Season 1, Episode 2 – Raise Up
I will say one thing for Ballers after the somewhat sensationalist pilot, the show is trying to treat its subject manner seriously. Whether that tone works for the show or not is another matter, but I for one am glad that HBO isn’t taking the ‘Entourage’ route with this and showing gratuitous displays of wealth and nudity for the sake of getting males age 18-35 to watch.
Raise Up picks up where the pilot left off, and starts on Strassmore working on elderly lady at the firm who has some very pointed things to say about his football career. While he’s trying to get this client out the door, Strassmore’s boss Joe (Rob Corddry) shows up to kiss ass and speed up the process. Joe is sick and tired of having Strassmore around without him picking up A-list clients for the firm. Strassmore then dangles Vernon (the player who he lent $300,000) in front of Joe as a big signing. Before Strassmore can fully bask in the glory however, he reveals that he hasn’t signed papers, and without papers, the deal is worthless. Eager to make his mark, Strassmore sets out to get ink on the dotted line.
Ricky on the other hand, fresh of his brush with humility, is handed a gaudy piece of jewelry by his girlfriend (paid for by his black card), which is immediately rendered useless by the Dolphins assigning him a different number than the one that he’s worn all his life. He’s reduced to attempting to bribe his teammate to get his number back, only to be rebuffed. At this point in the series, it’s obvious that they’re going to use Ricky’s career as a plot point, but this episode was all setup with no pay off, a theme that will be recurring.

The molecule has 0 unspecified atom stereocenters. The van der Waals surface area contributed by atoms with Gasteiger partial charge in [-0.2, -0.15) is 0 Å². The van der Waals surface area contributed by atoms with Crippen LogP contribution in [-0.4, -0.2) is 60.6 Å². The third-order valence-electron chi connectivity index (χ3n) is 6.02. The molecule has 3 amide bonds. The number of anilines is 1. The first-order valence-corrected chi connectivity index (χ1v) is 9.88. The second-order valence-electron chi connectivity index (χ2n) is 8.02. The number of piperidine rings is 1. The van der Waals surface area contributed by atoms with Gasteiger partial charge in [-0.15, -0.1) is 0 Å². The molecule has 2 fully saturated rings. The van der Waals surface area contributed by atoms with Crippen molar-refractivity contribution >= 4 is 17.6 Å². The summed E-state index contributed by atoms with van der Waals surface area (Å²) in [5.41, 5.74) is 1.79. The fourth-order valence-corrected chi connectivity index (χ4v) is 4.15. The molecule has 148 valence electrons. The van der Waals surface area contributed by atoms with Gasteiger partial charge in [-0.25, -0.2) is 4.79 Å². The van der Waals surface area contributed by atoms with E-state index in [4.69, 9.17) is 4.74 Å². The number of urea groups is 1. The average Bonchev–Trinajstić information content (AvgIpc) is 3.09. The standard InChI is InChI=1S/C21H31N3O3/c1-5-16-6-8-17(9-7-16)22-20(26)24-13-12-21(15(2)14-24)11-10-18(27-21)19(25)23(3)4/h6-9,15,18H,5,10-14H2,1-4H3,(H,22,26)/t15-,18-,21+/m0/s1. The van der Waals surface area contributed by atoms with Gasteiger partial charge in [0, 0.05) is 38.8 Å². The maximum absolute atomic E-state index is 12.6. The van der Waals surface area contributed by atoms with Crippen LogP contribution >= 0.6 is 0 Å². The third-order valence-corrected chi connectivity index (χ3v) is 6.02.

Elsewhere, retired player Charles Greane, who runs in the same circles as Strassmore, is settling in at his new job as a car salesman. Before he can do that however, he’s visited by the General Manager of the Miami Dolphins and while under the pretense of a car sale, is given a pitch to come back and play. For any retired player, a pitch like that is hard to forget, and long after the GM leaves the dealership, Greane thinks about the possibility. Like that, the seed planted, waiting to be harvested in a future episode.
To bring things full circle, Strassmore arranges a brunch meeting with Vernon at the Biltmore, a super swanky Miami establishment. What is supposed to be business turns into a family affair with all of Vernon’s extended crew on the patio for an outing. Strassmore and Joe, obviously caught a bit unawares, maneuver and try to fit in with the gathering, until Strassmore seizes an opportunity to get a moment alone with Vernon. Finally cornering Vernon, Strassmore works his charm and gets Vernon to sign papers, though not without a verbal agreement allowing Vernon’s current “financial advisor” Reggie to sign off to any big deals. Reggie, who has been Vernon’s friend since childhood, is the type of person that your parents warn you about, and seems to be the parasite that feeds off the success of others. Pushed into a corner, Strassmore reluctantly agrees, and gets a signature from Vernon.
This week’s episode was short of a filler episode, but it was all setup for the season. I understand that it is important to build the plot of each character, but I do wish that the time was better spent with a deeper look into one character, as opposed to glancing upon each. Ballers strikes again a more interesting tone than the pilot, but it’s still waiting to spill its guts. I still believe in the premise of the show, but I hope that the plot will gain speed quickly.